It is quite true, as the radical imperialists argue, that in the 1950s the United States sustained far higher levels of military spending as a proportion of the budget and GDP, but at that time, the rest of government spending was considerably lower, and the United States was in the midst of an era of very steep economic growth lasting three decades. Unless today's US and world economies can return to such growth--not for years but for decades--then something is sooner or later going to break, and break disastrously, if the Bush Administration continues its present policies. Such a disaster, however, would engulf not only the American empire but the lives and hopes of countless Americans, the stability and growth of the present world economic system, and possibly even the US political order. And this would be the ultimate American tragedy, for it is above all the mixture of economic opportunity and the US Constitution that are the bedrock of America's moral and ideological power in the world today, and will be America's chief legacy to future ages of the world.

It is interesting in the light of all this to revisit the work of Immanuel Wallerstein. The title of his new book, The Decline of American Power, appears curious at first sight. So regularly has Wallerstein predicted the decline of American power over the decades, and so steeply has American power in fact risen, that he has often appeared as the boy who cried wolf. But then, in the fable, the wolf, of course, eventually turned out to be all too real, just a bit late. And even if one finds Wallerstein's model of the world system too schematic and undifferentiated, he is still worth reading for the tremendous breadth of his scholarship and the fecundity of his insights.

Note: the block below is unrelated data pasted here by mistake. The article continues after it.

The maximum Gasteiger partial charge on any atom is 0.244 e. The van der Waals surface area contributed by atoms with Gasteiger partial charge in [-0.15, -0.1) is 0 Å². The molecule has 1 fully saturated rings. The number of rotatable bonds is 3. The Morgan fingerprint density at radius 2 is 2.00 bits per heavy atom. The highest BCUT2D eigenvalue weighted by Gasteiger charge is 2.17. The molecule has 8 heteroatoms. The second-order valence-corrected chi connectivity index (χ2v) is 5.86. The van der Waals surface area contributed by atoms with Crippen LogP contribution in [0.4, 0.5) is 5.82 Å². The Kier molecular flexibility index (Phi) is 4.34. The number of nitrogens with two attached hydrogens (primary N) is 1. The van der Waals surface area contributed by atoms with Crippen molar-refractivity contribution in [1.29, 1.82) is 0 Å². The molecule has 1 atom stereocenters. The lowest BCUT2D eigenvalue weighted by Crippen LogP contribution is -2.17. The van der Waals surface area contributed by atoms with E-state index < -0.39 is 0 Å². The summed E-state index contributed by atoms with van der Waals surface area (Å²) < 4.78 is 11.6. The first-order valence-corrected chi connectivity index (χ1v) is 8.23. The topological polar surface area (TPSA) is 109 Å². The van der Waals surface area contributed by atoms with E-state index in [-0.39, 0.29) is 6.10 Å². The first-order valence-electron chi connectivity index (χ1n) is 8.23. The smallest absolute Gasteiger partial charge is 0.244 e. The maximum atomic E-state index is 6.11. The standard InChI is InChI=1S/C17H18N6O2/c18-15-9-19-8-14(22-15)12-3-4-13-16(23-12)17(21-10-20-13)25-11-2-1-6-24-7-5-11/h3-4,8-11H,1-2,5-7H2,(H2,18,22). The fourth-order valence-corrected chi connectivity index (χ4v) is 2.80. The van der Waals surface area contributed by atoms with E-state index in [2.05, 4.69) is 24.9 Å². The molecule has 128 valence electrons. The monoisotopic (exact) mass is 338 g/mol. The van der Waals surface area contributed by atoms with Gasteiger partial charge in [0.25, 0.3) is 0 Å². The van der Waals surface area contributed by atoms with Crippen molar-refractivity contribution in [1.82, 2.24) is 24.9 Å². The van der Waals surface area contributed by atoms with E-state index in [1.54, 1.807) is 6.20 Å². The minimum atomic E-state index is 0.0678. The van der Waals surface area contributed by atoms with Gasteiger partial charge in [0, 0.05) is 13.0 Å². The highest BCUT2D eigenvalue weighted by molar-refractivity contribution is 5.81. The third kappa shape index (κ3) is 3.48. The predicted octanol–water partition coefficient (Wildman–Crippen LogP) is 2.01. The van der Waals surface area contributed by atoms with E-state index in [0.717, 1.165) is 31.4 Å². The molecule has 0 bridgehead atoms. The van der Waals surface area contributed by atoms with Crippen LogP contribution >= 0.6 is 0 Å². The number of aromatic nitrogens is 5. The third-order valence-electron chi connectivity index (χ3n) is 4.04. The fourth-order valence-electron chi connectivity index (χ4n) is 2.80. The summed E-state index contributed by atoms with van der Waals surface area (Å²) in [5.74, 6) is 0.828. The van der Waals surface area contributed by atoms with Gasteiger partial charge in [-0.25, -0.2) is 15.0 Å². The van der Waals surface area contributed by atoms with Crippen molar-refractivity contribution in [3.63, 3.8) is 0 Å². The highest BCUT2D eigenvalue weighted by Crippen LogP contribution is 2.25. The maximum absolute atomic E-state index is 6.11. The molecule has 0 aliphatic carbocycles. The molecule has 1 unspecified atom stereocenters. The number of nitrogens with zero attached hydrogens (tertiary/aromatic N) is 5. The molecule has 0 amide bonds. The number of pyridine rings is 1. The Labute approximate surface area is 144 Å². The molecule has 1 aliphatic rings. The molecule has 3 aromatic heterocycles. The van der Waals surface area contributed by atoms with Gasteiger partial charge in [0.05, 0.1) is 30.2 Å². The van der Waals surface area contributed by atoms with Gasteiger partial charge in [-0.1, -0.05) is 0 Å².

Among these is his grasp of the essentially insatiable nature of capitalism--or at least of American capitalism, for one criticism that might be made of Wallerstein is his relative indifference to the importance of different national cultures in capitalism. Anyone who doubts their importance even when it comes to economic policy might want to contrast the two great newspapers of the Western capitalist classes, the Wall Street Journal and the Financial Times, and note the horrified incredulity with which FT writers have attacked the Bush Administration's tax cuts, so ardently demanded by the editorial page of the Journal.

For just as US imperialism, emboldened by a strong shot of nationalism, is busy undermining the world political order of which the United States is hegemon, so dominant sections of the US capitalist elite are suicidally gobbling up the fiscal foundations of American economic stability and the American capitalist system. Their pathological hatred of FDR, who did more than any other man in the twentieth century to preserve and extend American capitalism, has been echoed in our own day by their visceral, hysterical loathing of Clinton, who, objectively speaking, also served them very well. This is a truly strange and awful sight, and--pace Niall Ferguson--one that bears little resemblance to the behavior of the old British imperial elites, at least once their empire had been achieved. In their criminal arrogance, these contemporary American projects and attitudes are much more reminiscent of Wilhelmine Germany, and we must hope that they do not receive a condign punishment. For in the words of Arnold Toynbee, "great empires do not die by murder, but suicide."